Wednesday, November 19, 2014


Czechs drink the most beer per capita in the world.  Therefore it is important to know the rules when it comes to drinking.

For "cheers" you say na zdraví which means "to your health" and it is very, very important that you look at each person in the eye as you clink glasses.   

Be sure to never, ever cross your glass with someone else when you are clinking glasses.  Across Europe it is thought that doing so will bring seven years of bad sex. 

After you have clinked glasses with everyone then you can take a drink.  This goes for beer, wine or spirits.

In Moravia, the same rules apply for wine or shots but not beer.  Here after you have finished looking everyone in the eye and have clinked glasses, then you tap your beer mug on the table (or your beer coaster) before your first sip.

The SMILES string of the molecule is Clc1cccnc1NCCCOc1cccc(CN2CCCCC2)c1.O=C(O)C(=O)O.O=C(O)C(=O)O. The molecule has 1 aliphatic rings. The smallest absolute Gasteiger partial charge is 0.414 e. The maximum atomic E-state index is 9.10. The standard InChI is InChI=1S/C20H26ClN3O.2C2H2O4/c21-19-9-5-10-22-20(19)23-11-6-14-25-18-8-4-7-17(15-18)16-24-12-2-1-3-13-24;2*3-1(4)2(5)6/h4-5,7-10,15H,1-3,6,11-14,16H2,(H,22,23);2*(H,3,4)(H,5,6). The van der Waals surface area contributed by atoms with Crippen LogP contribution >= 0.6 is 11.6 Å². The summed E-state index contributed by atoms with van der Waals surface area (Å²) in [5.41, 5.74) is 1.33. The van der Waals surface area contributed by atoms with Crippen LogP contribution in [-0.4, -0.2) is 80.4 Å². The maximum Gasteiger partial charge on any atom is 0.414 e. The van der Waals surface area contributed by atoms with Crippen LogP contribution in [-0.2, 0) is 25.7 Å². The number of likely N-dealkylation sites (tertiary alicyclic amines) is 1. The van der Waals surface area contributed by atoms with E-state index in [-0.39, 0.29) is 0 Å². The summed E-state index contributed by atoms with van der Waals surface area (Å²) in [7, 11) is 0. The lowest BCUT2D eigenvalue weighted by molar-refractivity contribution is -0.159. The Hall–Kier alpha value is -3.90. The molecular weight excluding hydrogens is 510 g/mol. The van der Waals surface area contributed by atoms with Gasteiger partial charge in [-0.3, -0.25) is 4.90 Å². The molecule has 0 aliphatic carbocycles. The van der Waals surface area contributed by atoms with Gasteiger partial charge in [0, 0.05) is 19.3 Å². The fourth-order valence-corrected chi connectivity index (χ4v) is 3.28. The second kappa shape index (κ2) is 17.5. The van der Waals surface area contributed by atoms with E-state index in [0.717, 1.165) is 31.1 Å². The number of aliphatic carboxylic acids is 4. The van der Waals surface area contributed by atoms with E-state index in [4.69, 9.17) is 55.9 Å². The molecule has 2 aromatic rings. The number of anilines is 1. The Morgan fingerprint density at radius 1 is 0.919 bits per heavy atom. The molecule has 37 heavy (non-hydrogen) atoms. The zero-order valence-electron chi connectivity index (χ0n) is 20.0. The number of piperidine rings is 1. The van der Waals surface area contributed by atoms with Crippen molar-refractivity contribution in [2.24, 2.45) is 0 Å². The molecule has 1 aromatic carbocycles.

If someone is drinking a nonalcoholic beverage then they do not participate in the cheers.  However in the USA, everyone cheers, even if it is with a glass of water or a cola.

Since living in Europe, I find that I say "cheers" quite often and it has nothing to do with drinking.  In British English people also say "cheers" for "thanks" and "good bye".

With so many friends here from all over, plus all of my travels, I've learned how to say "cheers" in many languages.

Czech - Na zdraví
Slovak - Na zdravie
Polish - Na zdrowie
Hungarian - Egészségedre
French - Santé
Dutch - Proost
Italian -  Salute / Cin cin (Chin chin)
Bulgarian - Наздраве (Naz-dra-vey)
Irish - Sláinte (Slawn-ch) 
Russian - Будем здоровы (Budem zdorovi)
Hebrew - לְחַיִּים (L’chaim) 
Greek - γεια μας (Yamas)
Catalan - Salut
Spanish - Salud
Portuguese - Saúde
Turkish - Şerefe
Estonian - Terviseks
Finish - Kippis
Icelandic - Skál
Danish, Norwegian and Swedish - Skål
Bosnian, Croatian and Serbian - Živjeli
Romanian - Noroc (No-rock)
German -  Prost / Zum wohl
Romanians love to cheers with Germans and Austrians because in Romanian "prost" means "idiot".

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